After a very long and frustrating day of train riding from Madrid's Atocha station, often going in the wrong way due to language difficulties, and I suffer from having no sense of direction at all, I finally arrived at the town of Cuenca. The local train station sits in the new part of the town, but lacks the amenities of a taxi or bus stop, and there was no one manning the station at all. An elderly waiter from the station's restaurant finally understood via a comic routine of hand language and various miming antics that I needed a taxi to take me to the old part of town.
A spur of the moment adventure, I read about Cuenca whilst sitting in Madrid. Founded by the Moors in east-central Spain halfway between Madrid and Valencia, this World Heritage Site had me intrigued once I read about its cliff-hanging houses. An historical walled city nestled on a limestone spur above the Júcar and Huécar Rivers, Cuenca’s well-preserved "casas colgadas" (hanging houses) are cantilevered over a gorge, with steep cobblestoned narrow alleys and incredible walls that you can walk along.
It was no disappointment to my wild imagination of a Muslim walled city that was squabbled over by marauding hordes since the 12th Century. Quaint and traditional, the city is like entering a time warp, especially when walking around at night when the only sounds you hear are your footsteps in empty cobblestoned lanes. Brightly colored tall houses are stacked against each other on slopes, whilst the hanging houses with decorative wooden balconies dominate the gorge's sheer face of craggy bush and scrub.
The fact that I found a Michelin star restaurant hiding down a lane (there are actually three in the town) impressed me to no end. Restaurant staff in general spoke very little English, and one night when ordering, I was at the receiving end of a pantomime about bull horns that translated into “meat” of dubious origins.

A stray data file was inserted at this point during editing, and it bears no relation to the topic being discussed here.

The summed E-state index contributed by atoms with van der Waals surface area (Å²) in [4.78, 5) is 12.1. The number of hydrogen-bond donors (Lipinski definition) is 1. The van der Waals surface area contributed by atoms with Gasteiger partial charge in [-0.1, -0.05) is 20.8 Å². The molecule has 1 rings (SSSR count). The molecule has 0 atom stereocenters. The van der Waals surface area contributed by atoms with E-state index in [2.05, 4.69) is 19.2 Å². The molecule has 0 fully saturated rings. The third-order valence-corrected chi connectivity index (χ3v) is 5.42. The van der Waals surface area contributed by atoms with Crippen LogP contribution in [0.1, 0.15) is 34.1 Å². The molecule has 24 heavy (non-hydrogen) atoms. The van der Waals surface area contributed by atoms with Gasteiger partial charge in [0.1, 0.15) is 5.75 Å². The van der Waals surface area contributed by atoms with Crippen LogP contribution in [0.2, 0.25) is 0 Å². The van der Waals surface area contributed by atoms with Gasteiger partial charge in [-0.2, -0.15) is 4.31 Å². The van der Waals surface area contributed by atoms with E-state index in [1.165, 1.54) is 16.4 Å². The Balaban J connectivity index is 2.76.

Raff San Pedro restaurant (the Michelin star abode) was a totally different experience of elegant charm, and a waitperson that could understand what I was saying. Tucking into an unexpected amuse-bouche of a traditional treat, mashed garlic in a ball sent my taste buds into overdrive. It was hard for me to walk away from the table at the end of the meal, as the food was totally delectable, and an impromptu conversation with a lady at the next table about her broken leg had me convulsing with laughter. She slipped on the cobblestones on the day she arrived, much to her disgust.
You may want to put your blinkers on when passing through the new part of the town located southwest of the old one, if you want the true medieval experience. But for me the "new" town was a day spent walking and exploring that ended up at a table under mammoth trees sipping wine and munching on crusty baguette, cheese and olives from the nearby tapas bar. After walking downhill, there was no way that I was going to walk back up, so catching a bus was the easy way out.
The old town of Cuenca is one of those places where you can settle down into your own rhythm of life partaking of strong morning coffees, whilst helping to burn off the fat induced by numerous sessions of pastry scoffing. Magical rainbows appear after thunderous downpours, and local artisan shops give plenty of opportunities for trashing credit cards.
Walking the Bridge of Saint Paul spanning the gorge from the old town to the convent may give you a few heart palpitations, as it's a sheer drop of 40 meters. The original bridge was built in the 1500s, but subsequently collapsed, and the current one was constructed in 1902. Beautiful old churches are worth taking a pious moment or two, and a few stunning old buildings have been given a contemporary makeover in their interiors, forming modern art galleries to poke around.